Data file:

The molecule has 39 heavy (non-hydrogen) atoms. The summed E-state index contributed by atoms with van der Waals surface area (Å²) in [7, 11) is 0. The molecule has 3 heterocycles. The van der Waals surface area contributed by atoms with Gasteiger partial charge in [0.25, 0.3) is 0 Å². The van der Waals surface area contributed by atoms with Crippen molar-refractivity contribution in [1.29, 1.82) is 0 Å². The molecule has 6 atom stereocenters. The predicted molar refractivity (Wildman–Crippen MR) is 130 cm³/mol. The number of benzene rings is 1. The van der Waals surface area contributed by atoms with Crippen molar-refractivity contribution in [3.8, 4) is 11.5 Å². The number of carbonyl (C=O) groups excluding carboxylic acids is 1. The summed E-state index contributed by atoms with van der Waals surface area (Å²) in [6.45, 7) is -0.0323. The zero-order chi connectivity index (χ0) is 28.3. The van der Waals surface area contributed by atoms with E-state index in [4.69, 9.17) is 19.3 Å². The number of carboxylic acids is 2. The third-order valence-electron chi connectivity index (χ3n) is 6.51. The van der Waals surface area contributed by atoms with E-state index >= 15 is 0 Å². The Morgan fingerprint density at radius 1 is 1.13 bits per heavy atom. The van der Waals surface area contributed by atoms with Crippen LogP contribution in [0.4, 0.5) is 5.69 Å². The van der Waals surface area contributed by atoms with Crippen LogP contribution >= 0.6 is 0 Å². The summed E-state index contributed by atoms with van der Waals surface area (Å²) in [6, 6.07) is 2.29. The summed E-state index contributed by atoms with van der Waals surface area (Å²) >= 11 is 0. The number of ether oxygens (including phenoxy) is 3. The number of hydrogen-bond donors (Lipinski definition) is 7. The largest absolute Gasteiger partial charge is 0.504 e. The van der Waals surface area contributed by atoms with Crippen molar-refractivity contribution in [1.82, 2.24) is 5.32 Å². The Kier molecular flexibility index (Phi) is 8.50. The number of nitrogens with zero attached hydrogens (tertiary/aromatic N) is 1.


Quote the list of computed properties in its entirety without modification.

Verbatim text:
The molecule has 39 heavy (non-hydrogen) atoms. The summed E-state index contributed by atoms with van der Waals surface area (Å²) in [7, 11) is 0. The molecule has 3 heterocycles. The van der Waals surface area contributed by atoms with Gasteiger partial charge in [0.25, 0.3) is 0 Å². The van der Waals surface area contributed by atoms with Crippen molar-refractivity contribution in [1.29, 1.82) is 0 Å². The molecule has 6 atom stereocenters. The predicted molar refractivity (Wildman–Crippen MR) is 130 cm³/mol. The number of benzene rings is 1. The van der Waals surface area contributed by atoms with Crippen molar-refractivity contribution in [3.8, 4) is 11.5 Å². The number of carbonyl (C=O) groups excluding carboxylic acids is 1. The summed E-state index contributed by atoms with van der Waals surface area (Å²) in [6.45, 7) is -0.0323. The zero-order chi connectivity index (χ0) is 28.3. The van der Waals surface area contributed by atoms with E-state index in [4.69, 9.17) is 19.3 Å². The number of carboxylic acids is 2. The third-order valence-electron chi connectivity index (χ3n) is 6.51. The van der Waals surface area contributed by atoms with E-state index >= 15 is 0 Å². The Morgan fingerprint density at radius 1 is 1.13 bits per heavy atom. The van der Waals surface area contributed by atoms with Crippen LogP contribution in [0.4, 0.5) is 5.69 Å². The van der Waals surface area contributed by atoms with Crippen LogP contribution >= 0.6 is 0 Å². The summed E-state index contributed by atoms with van der Waals surface area (Å²) in [6, 6.07) is 2.29. The summed E-state index contributed by atoms with van der Waals surface area (Å²) >= 11 is 0. The number of ether oxygens (including phenoxy) is 3. The number of hydrogen-bond donors (Lipinski definition) is 7. The largest absolute Gasteiger partial charge is 0.504 e. The van der Waals surface area contributed by atoms with Crippen molar-refractivity contribution in [1.82, 2.24) is 5.32 Å². The Kier molecular flexibility index (Phi) is 8.50. The number of nitrogens with zero attached hydrogens (tertiary/aromatic N) is 1.